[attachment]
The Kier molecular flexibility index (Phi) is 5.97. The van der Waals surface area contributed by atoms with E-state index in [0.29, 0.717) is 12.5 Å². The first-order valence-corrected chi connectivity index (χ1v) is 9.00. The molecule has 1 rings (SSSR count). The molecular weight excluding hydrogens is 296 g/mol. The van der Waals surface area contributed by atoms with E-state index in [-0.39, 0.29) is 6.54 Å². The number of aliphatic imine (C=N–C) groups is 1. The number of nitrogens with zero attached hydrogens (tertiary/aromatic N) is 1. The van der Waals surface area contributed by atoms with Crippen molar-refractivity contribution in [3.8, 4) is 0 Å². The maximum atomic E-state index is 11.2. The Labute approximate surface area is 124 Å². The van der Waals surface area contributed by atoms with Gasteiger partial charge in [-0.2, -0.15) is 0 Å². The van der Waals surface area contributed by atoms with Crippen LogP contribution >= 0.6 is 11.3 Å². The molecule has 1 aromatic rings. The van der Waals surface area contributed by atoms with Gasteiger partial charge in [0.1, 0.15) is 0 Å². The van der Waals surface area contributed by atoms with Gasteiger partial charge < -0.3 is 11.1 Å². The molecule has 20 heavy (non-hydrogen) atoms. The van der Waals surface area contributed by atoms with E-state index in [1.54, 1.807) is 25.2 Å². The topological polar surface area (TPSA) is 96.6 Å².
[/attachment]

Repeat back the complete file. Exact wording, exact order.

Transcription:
The Kier molecular flexibility index (Phi) is 5.97. The van der Waals surface area contributed by atoms with E-state index in [0.29, 0.717) is 12.5 Å². The first-order valence-corrected chi connectivity index (χ1v) is 9.00. The molecule has 1 rings (SSSR count). The molecular weight excluding hydrogens is 296 g/mol. The van der Waals surface area contributed by atoms with E-state index in [-0.39, 0.29) is 6.54 Å². The number of aliphatic imine (C=N–C) groups is 1. The number of nitrogens with zero attached hydrogens (tertiary/aromatic N) is 1. The van der Waals surface area contributed by atoms with Crippen molar-refractivity contribution in [3.8, 4) is 0 Å². The maximum atomic E-state index is 11.2. The Labute approximate surface area is 124 Å². The van der Waals surface area contributed by atoms with Gasteiger partial charge in [-0.2, -0.15) is 0 Å². The van der Waals surface area contributed by atoms with Crippen LogP contribution >= 0.6 is 11.3 Å². The molecule has 1 aromatic rings. The van der Waals surface area contributed by atoms with Gasteiger partial charge in [0.1, 0.15) is 0 Å². The van der Waals surface area contributed by atoms with Gasteiger partial charge < -0.3 is 11.1 Å². The molecule has 20 heavy (non-hydrogen) atoms. The van der Waals surface area contributed by atoms with E-state index in [1.54, 1.807) is 25.2 Å². The topological polar surface area (TPSA) is 96.6 Å².